One Sunflower

cuppa Joe

on November 21, 2010

My principal popped into my room on November 10th – something he’s been doing – and has been committed to doing – for the past month. It began with a meeting in October to determine what I wanted to pay attention to, then working side by side with him to name what I wanted him to look for and what the evidence of that work would look like and sound like in me and in my students.  And so Mr. D has been coming into my room or the lunch room to be with me and my students in the work off and on for the last 4 weeks.  When we set up this plan, I wasn’t very confident about seeing him in my room that often – because I know he is also trying to visit every other classroom on a regular basis as well!   But it’s been happening and I’m so grateful.

He stopped by on the Monday after the long weekend and asked if I had a moment to debrief his latest observation.  Even though it had been 5 days since his visit, his notes helped refresh my memory of exactly what had been happening in the classroom,  what the kids and I were doing together, what kinds of dialogue was happening, what sorts of management was going on.  Reviewing it all was like video playback in my mind! He had questions about my decision-making and planning around the types of supports I was giving or not giving and I had questions about whether the tool we’d come up with for doing observations was useful.

As usual, our conversation explored tangential areas – classroom management, student independence, language development, the condition of materials in my classroom – it was all good stuff to think and talk about and it really only took a few moments.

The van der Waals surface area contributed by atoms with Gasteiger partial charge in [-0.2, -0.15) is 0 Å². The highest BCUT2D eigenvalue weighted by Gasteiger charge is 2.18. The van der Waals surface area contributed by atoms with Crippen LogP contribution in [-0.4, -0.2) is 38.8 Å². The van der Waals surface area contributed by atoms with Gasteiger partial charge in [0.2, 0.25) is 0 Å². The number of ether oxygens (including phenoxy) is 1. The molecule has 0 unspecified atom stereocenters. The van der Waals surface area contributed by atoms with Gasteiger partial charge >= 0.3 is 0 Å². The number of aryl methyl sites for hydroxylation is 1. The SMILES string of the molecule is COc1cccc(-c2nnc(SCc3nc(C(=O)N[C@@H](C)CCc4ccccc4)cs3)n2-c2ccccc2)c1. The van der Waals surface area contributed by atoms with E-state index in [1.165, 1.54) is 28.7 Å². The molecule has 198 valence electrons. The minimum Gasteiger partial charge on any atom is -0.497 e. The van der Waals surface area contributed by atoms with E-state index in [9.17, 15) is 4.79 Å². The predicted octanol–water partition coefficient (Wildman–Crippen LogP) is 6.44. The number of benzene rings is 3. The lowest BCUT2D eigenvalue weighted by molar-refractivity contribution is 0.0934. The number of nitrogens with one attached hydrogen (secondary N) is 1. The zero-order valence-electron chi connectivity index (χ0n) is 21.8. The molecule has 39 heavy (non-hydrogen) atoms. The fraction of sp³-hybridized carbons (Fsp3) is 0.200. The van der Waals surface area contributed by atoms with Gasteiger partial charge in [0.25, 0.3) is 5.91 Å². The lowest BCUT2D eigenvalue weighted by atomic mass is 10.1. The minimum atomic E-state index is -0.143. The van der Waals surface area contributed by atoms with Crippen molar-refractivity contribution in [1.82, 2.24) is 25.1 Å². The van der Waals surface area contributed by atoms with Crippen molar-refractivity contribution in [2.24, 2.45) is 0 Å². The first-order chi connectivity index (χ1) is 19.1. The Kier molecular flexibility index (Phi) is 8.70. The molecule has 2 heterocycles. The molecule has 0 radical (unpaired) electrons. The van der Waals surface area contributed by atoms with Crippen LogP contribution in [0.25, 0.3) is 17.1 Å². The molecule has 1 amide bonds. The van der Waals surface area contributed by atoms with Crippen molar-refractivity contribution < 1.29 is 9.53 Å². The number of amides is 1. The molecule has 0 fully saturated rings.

I know that for some folks, a classroom visit by their principal is anticipated about as much as a bout of the flu.  For me, having someone sitting in a corner of my classroom listening and watching heightens my awareness of what is happening around me and sharpens my instincts. And grabbing a moment to talk about it afterward is like a “shot of Joe,”  a warm mug of the good stuff!

I realized that I feel honored to have a professional colleague spending time in my classroom helping me pay attention to what is important!

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2 responses to “cuppa Joe

  1. Chris Bowen says:

    You’re lucky to have such a supportive administrator. One of my first administrators worked this way with me one year. That year made me a much better teacher. It’s all in the presentation. If administrators view classroom visits as a way to bring about punitive measures, very little real work or learning will happen. If a class visitation can be honestly seen as a true collaboration, real change and better teaching is the result. It’s the same when working with the kids. Thanks for sharing.

    Chris Bowen
    Author of, “Our Kids: Building Relationships in the Classroom”

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